Of course if you clip babies you must insure that they stay warm enough to maintain condition and growth as well as growing another coat. A good, tangle free coat means a higher quality fiber.

For all the work involved in keeping angoras there is another competition that those with wooly breeds can take part in aside from showing at ARBA shows and taking part in breed club activities. There is also fiber festivals in many parts of the country that judge on the fiber itself. For the angora breeder this can be an important selection factor to increase your fiber quality not only from a competition standpoint for fiber but also on your rabbits.

The French Angora can be a handspinner's dream animal, taking not a great deal of room or feed and supplying home grown fiber wherever you are. It gives a different appreciation of the work that goes into an angora
sweater when you grow it from birth, spin it into yarn, knit it into something to wear and get compliments for it.

Thursday, June 17, 2010

Angora Rabbits: Quiet, Fluffy Pets with Good Hair for Spinning

Angora rabbits are very fluffy rabbits with hair that is silky and smooth. Angora rabbits can grow so much hair that they can't see since the hair is in front of their eyes. The hair of the Angora rabbit can be spun
 into yarn that can be made into garments. Angora rabbits make good quiet pets but since they have the long soft hair they need to be groomed more then a short haired rabbit.

Angora rabbits should be groomed every other day to keep the hair untangled. The hair of the angora rabbits will fly off the rabbit easy. When you groom an angora rabbit you can gently pull the hair off of the rabbit or you can brush the rabbit to remove the extra hair. When you pull the wool off of the Angora rabbit it is called plucking. It is best to start grooming an angora rabbit when it is only weeks old so that you can train the rabbit to like being groomed. During the warm summer months you can shear the Angora rabbit like you would a sheep to get the hair off of the rabbit. The hair on an angora rabbit is too hot to let it stay on the rabbit during the heat of the summer.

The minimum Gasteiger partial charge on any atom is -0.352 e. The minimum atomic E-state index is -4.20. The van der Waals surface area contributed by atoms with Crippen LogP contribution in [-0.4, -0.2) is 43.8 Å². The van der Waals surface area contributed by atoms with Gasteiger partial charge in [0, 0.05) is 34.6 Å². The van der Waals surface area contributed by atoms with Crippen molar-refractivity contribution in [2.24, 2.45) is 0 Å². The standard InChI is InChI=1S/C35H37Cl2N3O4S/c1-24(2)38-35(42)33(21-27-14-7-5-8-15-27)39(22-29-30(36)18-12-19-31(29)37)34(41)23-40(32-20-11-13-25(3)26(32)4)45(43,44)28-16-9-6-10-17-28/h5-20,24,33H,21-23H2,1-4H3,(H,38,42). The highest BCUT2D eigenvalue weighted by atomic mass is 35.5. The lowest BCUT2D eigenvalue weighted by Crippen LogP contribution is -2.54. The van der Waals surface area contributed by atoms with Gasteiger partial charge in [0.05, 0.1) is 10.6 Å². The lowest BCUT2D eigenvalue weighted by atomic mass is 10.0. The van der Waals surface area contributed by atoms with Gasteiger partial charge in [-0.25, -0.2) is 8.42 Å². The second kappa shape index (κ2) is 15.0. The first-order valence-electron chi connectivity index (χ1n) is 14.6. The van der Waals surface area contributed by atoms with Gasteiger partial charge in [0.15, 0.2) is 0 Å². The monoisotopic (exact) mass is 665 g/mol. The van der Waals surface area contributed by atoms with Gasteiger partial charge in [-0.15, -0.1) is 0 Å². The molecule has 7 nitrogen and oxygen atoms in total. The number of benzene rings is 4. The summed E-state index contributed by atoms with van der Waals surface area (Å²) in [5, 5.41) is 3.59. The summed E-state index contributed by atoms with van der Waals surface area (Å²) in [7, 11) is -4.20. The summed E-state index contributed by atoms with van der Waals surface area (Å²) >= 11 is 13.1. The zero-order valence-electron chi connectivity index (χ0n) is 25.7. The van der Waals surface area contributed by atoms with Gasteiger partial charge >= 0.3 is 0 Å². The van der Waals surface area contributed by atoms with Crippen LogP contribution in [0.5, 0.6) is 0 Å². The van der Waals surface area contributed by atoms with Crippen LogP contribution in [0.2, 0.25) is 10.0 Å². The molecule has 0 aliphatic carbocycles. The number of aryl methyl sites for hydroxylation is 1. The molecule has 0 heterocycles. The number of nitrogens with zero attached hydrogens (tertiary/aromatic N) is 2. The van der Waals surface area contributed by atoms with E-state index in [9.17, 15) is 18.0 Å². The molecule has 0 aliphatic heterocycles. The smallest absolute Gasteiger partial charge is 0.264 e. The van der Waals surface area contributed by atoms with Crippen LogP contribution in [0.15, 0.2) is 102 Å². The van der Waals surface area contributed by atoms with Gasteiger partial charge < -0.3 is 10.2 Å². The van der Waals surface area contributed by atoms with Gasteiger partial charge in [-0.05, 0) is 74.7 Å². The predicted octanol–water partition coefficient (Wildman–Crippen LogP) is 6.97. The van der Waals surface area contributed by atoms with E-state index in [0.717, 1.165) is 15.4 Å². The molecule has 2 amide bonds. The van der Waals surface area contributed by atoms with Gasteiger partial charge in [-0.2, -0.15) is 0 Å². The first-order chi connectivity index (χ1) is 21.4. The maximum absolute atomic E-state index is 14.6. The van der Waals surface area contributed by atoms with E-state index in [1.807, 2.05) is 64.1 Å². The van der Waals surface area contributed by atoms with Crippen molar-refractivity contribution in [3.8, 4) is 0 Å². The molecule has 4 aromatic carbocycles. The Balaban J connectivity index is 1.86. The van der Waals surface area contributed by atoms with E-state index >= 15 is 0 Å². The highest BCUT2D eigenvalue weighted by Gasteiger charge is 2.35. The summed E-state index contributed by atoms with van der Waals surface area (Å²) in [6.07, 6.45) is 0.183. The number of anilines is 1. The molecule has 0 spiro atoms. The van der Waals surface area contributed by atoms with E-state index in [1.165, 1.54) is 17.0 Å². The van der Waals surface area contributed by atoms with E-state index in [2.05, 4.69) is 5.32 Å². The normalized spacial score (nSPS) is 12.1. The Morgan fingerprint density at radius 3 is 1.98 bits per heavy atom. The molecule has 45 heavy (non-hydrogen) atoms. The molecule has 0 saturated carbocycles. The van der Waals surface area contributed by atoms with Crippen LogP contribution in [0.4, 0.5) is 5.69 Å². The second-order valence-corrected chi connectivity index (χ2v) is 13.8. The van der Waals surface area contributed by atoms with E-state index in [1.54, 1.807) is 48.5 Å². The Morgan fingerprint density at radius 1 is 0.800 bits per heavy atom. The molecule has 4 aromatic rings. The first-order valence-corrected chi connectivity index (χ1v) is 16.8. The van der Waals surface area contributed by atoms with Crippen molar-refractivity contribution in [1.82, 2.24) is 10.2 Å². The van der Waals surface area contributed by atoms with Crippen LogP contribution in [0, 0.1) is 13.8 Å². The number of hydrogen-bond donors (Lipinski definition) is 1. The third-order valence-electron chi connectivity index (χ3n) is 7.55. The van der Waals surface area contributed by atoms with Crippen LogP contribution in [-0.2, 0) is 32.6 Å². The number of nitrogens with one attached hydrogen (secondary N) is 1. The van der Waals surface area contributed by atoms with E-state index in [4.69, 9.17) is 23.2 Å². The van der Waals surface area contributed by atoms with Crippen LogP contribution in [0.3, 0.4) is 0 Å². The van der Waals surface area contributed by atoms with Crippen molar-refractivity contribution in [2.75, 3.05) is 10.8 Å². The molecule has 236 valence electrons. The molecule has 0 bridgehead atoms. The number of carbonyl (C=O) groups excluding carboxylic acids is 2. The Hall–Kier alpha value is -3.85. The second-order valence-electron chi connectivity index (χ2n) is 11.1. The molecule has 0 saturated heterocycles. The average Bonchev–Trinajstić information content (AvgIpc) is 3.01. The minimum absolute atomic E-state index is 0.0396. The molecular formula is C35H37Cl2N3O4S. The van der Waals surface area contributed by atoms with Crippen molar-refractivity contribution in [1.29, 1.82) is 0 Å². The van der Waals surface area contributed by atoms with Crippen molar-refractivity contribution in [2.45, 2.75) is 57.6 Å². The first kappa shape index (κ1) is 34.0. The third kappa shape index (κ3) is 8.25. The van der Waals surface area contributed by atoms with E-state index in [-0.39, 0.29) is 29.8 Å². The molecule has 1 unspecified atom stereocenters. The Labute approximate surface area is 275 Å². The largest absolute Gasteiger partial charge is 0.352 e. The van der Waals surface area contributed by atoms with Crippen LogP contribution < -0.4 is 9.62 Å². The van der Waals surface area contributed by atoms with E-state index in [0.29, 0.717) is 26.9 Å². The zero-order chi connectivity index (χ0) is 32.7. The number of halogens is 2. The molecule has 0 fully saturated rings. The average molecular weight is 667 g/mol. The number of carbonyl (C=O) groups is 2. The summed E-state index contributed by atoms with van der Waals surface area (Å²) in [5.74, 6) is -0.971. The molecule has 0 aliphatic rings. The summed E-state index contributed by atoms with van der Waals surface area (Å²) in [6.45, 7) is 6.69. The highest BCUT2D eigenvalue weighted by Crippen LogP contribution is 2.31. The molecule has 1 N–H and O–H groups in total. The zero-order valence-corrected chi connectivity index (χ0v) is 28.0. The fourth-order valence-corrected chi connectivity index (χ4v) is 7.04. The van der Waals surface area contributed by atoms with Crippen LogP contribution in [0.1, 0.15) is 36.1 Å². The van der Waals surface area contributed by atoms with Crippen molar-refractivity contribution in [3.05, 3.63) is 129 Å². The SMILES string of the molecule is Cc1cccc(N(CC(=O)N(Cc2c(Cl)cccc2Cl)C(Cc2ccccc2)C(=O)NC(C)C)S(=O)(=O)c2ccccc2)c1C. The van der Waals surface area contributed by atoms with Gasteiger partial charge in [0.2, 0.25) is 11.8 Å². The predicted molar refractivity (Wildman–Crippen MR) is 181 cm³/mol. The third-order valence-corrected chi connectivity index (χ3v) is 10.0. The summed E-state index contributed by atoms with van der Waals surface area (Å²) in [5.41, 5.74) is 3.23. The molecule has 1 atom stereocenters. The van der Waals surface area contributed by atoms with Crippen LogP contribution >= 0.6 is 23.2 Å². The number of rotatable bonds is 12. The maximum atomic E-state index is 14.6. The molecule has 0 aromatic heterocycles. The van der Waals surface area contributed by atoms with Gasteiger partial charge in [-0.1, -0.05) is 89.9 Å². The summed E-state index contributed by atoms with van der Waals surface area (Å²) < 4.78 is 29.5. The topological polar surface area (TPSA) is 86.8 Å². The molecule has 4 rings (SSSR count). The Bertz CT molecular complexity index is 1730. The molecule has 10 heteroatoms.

If you spin the angora hair into yarn you can put the rabbit down next to where you are spinning and pull the hair from the Angora rabbit as you spin the hair into yarn. You can also mix the angora hair in with some wool and the yarn to spin will be stronger and less fly away. You can mix the angora hair with the wool by carding them together on the same cards at the same time.

Angora rabbits can be nice quiet pets that will sit on your lap and let you pet them. The soft hair of the Angora rabbit will fly around when you pet the rabbit. An angora rabbit is not a good pet if you are someone who has allergies.

Angora rabbits are comical looking pets that are nice to hold and pet. An Angora rabbit looks much like a big puff ball. An Angora rabbit is a quiet peaceful pet that is not aggressive. You can keep Angora rabbits as a pet and you can use the hair they produce for yarn. You can read more about Angora rabbits at

Tuesday, June 15, 2010

How to Shear Wool from an Angora Rabbit

There are two types of angora rabbit hair: the kind that is able to be plucked and the kind that isn't. Many angora owners find they are able to pluck the hair from their rabbit with ease and little fuss from the
rabbit. This plucking is accomplished by simply pulling on a few strands of wool at a time until the rabbit has been freed of all excess wool. Some angoras, mainly of the German and Giant varieties, are not able to be plucked so easily and other methods of removing the wool is necessary to maintain the health of the rabbit.

Shearing is my method of choice and while it can be a daunting task, there are a few easy steps that can help you to accomplish this chore with relatively little headache.

Firstly, if you intend to use the wool later, make sure the rabbit's fur is long enough. Wool that is too short will not spin properly and will make a weak yarn. If, however, you are keeping the wool short for grooming and not for using, then the length of the wool is not of great significance to you for purposes of shearing.

Begin by letting your rabbit hop around and get enough exercise so that he has a chance to work out some energy and calm down a bit. Use this time to prepare your setting and equipment. You will need sharp scissors, a damp washrag, a comb or brush used on the rabbit regularly, a small trashcan with a fresh liner, and something to collect the wool in, if you are planning on keeping it. Once the rabbit has settled down somewhere, preferably laying down, part the hair down the center of the back from the shoulder blades to about the middle of the back. From the shoulder and working your way back, hold one side of the part down with your non-dominant hand, slide the scissors in just under the part you've made, and cut the hair. This method of trimming will allow you to get very close to the skin without cutting the rabbit's delicate skin. Continue trimming the rabbit using this method for the entire back and rump of the rabbit. Wool from this area is the only wool I save as the rest has a tendency to get dirty or knot up too badly for use.